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September 30, 2016

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Yuan steadies ahead of its entry into SDR

CHINA’S currency moved slightly yesterday with banks offering ample dollars to meet demand from companies for greenback just days before the yuan is included into the International Monetary Fund reserve basket.

Traders told Shanghai Daily that the government wants to see yuan traded within a narrow range of guidance rate when it is about to officially enter the IMF’s reserve basket, known as Special Drawing Rights, tomorrow.

The spot market of yuan opened at 6.6724 yuan per dollar and was changing hands nearly around the midpoint of 6.6700 set by the People’s Bank of China yesterday.

Chinese market will be closed for seven days starting tomorrow for the National Day holiday.

“The recent fluctuation of yuan reflects the consideration of SDR inclusion,” said a trader at a foreign bank in Shanghai. “There are a lot of dollar offerings on the market to hedge dollar buying that could lead yuan to fast depreciation.”

Twice this year, the overnight cost of borrowing the offshore yuan in Hong Kong surged above 20 percent amid speculation the PBOC mopped up liquidity to boost the exchange rate.

Though the central bank last week denied it intervened in the trade of yuan, traders preferred to wait and watch as the rate was still under PBOC guidance.

The yuan will have a 10.92 percent weighting in the basket after October, behind the euro and the US dollar. It is the first addition since 1999. There were 204.1 billion SDRs as of March this year, equal to around US$285 billion.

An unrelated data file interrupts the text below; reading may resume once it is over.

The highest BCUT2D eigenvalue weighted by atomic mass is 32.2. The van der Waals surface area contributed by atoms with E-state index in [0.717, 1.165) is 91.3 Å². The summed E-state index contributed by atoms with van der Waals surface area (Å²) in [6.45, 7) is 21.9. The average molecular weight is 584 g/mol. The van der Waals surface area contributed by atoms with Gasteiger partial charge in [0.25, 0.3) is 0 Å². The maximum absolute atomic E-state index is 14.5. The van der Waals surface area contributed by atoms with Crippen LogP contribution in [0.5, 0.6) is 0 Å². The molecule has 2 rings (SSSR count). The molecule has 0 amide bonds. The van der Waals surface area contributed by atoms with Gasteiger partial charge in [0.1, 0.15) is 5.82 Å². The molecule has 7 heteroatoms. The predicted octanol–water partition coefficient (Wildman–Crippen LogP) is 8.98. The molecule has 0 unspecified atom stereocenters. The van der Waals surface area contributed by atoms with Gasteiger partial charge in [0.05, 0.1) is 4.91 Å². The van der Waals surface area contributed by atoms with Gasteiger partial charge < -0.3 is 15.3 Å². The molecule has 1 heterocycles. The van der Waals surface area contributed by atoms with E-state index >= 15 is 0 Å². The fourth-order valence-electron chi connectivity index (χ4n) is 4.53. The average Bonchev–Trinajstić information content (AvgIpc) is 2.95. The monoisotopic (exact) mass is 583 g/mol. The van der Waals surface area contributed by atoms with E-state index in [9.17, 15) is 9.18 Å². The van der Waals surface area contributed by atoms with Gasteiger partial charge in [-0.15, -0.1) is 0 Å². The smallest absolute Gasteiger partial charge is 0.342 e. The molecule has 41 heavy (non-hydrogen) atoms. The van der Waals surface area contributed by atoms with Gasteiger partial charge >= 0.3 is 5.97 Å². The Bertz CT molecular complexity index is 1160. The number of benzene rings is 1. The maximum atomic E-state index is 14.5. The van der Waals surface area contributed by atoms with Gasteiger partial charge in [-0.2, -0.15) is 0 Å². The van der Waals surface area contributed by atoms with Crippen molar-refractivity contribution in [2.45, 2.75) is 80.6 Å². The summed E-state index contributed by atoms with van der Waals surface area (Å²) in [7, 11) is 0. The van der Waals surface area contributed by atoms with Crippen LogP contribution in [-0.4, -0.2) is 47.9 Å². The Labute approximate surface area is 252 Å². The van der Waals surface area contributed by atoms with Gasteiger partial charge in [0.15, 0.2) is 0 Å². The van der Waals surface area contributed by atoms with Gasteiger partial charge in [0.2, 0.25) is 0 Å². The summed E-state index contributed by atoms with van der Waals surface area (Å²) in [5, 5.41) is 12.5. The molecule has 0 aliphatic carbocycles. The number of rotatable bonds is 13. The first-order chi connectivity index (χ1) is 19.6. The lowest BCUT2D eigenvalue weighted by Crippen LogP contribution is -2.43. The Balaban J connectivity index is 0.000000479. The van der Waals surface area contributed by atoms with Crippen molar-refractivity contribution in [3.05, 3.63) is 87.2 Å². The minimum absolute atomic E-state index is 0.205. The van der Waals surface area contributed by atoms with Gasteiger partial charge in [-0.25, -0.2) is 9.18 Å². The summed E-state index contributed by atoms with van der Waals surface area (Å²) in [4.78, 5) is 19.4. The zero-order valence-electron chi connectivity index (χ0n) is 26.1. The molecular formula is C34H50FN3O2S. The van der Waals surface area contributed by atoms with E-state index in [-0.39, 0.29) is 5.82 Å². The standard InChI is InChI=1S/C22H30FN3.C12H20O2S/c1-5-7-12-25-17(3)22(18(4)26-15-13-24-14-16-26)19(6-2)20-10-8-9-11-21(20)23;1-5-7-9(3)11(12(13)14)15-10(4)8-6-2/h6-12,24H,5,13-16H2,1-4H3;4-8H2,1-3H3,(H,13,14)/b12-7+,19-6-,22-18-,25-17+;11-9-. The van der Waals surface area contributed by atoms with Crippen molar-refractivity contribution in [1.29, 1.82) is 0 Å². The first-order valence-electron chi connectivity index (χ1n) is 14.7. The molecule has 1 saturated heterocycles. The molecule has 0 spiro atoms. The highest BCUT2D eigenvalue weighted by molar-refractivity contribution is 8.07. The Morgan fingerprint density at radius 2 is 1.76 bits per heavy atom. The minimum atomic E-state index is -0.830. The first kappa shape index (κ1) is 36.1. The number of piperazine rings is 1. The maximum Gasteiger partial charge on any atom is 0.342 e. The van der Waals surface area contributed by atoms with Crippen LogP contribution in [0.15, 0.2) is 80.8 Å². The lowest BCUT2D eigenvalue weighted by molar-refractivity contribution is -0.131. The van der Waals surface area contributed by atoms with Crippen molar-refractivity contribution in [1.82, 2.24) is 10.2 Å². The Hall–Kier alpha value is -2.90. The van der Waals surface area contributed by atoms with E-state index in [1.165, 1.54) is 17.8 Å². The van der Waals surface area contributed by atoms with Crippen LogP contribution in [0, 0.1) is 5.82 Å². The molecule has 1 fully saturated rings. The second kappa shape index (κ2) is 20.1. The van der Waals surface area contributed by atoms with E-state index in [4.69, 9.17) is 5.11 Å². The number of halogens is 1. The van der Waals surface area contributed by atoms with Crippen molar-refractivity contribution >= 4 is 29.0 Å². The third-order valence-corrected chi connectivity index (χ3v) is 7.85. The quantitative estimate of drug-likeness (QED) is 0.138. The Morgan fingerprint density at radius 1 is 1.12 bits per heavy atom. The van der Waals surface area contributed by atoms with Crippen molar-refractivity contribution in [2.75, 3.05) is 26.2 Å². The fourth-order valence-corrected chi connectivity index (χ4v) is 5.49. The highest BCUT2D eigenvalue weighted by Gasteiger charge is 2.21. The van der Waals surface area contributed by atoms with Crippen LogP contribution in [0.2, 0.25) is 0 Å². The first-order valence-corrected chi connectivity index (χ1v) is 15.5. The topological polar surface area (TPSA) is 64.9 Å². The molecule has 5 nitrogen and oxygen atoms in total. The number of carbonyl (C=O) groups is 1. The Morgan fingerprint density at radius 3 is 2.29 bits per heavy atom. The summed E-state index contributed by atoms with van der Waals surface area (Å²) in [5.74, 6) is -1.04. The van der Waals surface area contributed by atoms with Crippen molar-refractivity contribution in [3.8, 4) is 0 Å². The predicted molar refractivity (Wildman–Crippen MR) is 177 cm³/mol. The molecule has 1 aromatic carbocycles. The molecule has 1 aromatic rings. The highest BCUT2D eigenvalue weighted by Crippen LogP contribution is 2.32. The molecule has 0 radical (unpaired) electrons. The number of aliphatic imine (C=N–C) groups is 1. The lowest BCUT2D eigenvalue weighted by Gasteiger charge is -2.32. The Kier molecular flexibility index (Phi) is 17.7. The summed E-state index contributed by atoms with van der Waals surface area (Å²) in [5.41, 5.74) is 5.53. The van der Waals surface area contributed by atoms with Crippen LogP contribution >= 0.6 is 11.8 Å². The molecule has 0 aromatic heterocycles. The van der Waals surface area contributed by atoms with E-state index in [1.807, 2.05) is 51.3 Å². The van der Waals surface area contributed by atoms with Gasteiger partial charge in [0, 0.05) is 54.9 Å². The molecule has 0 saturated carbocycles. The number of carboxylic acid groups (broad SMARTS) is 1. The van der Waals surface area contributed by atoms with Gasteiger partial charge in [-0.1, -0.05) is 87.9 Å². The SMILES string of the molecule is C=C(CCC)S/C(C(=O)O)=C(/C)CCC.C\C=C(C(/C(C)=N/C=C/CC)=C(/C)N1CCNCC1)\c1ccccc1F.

Though yuan joining the SDR won’t have a direct impact on global financial markets, the inclusion underlines the recognition of Chinese market’s importance to global economy, and the potential wider use as reserves and transactions in financial market, JPMorgan’s economist Zhu Haibin said.

Singapore-based DBS Bank estimates that yuan will comprise 4 percent of global reserves, similar to that of Japanese yen in three years’ time. That means US$440 billion out of some US$11 trillion of global reserves could be allocated to yuan assets.

SDR inclusion marks a milestone in China’s efforts to promote the yuan’s global profile, but Eswar Prasad, the author of “Gaining Currency,” argued: “China needs to carry out a broad range of reforms, both economic and political, before the yuan can become a truly global currency on par with the dollar.”

The former top China hand at the IMF told Wall Street Journal that China was in a “grand experiment” between two contradictory impulses — “more freedom for market forces but with a heavy dose of government intervention.”

“Whatever happens with the yuan’s prominence on the world stage, such reforms are good for the Chinese economy,” Prasad told the newspaper.


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